DACOR: U.S. Diplomatic Leadership and Cultural Heritage Protection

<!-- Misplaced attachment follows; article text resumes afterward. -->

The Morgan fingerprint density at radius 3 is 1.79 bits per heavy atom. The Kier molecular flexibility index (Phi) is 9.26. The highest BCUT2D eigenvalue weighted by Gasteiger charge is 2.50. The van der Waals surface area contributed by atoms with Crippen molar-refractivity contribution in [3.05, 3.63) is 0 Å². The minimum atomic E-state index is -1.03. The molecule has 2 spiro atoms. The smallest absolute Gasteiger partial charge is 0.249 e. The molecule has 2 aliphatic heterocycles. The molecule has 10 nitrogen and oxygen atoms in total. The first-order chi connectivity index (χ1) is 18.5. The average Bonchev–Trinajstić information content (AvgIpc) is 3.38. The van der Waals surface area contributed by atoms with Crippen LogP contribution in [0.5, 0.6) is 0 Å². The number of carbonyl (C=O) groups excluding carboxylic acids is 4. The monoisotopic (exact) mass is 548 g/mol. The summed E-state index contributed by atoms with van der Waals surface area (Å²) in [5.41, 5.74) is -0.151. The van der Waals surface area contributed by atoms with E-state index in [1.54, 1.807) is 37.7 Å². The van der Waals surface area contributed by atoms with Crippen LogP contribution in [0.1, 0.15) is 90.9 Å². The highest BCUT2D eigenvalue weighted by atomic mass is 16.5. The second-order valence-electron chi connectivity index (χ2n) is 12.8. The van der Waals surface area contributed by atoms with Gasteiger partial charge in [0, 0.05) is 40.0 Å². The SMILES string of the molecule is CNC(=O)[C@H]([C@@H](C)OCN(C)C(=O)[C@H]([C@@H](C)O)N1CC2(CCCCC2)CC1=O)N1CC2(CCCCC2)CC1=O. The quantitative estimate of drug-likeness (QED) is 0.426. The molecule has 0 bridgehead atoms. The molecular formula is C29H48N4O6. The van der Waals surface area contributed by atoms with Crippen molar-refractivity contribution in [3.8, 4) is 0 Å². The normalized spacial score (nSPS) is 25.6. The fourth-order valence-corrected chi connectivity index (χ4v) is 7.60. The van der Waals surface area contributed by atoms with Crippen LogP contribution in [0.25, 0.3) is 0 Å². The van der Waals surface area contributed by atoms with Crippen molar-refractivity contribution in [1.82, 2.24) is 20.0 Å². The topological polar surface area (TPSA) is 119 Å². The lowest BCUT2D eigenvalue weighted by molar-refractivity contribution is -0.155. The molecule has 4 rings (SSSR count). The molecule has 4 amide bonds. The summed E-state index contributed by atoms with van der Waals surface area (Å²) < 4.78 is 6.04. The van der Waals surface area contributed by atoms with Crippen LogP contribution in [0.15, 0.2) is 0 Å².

For generations, the practice of cultural heritage destruction - from souvenir hunting to systematic exploitation and destruction for scholarly or religious purposes - has been largely ignored as a U.S. diplomatic priority. After all, American art dealers and collectors, as well as scholars and institutions make up one of the world's greatest markets for historic and cultural artworks. A little-known 1972 UNESCO Convention, adopted to help provide nations with significant protections through bilateral agreements, has been underutilized until recently. With the discovery of evidence that ISIS had been systematically exploiting cultural heritage in Iraq and Syria as a fund-raising mechanism and publicly destroying ancient sites as part of its war on pre-Islamic cultures, many nations in the Middle East have begun to take action to protect themselves against terrorist financing and criminal gangs that exploit the recent regional chaos. In partnership with leading American NGOs and institutions, the U.S. government is today building partnerships with friends around the globe to restrict illegal trade and cultural heritage. Larry Schwartz recently retired from the State Department as Deputy Assistant Secretary for Public Diplomacy in the Bureau of Near Eastern Affairs (2014-2017), where he advocated for bilateral cultural heritage agreements between the U.S. and countries in the Middle East region. This event costs $25 and includes lunch.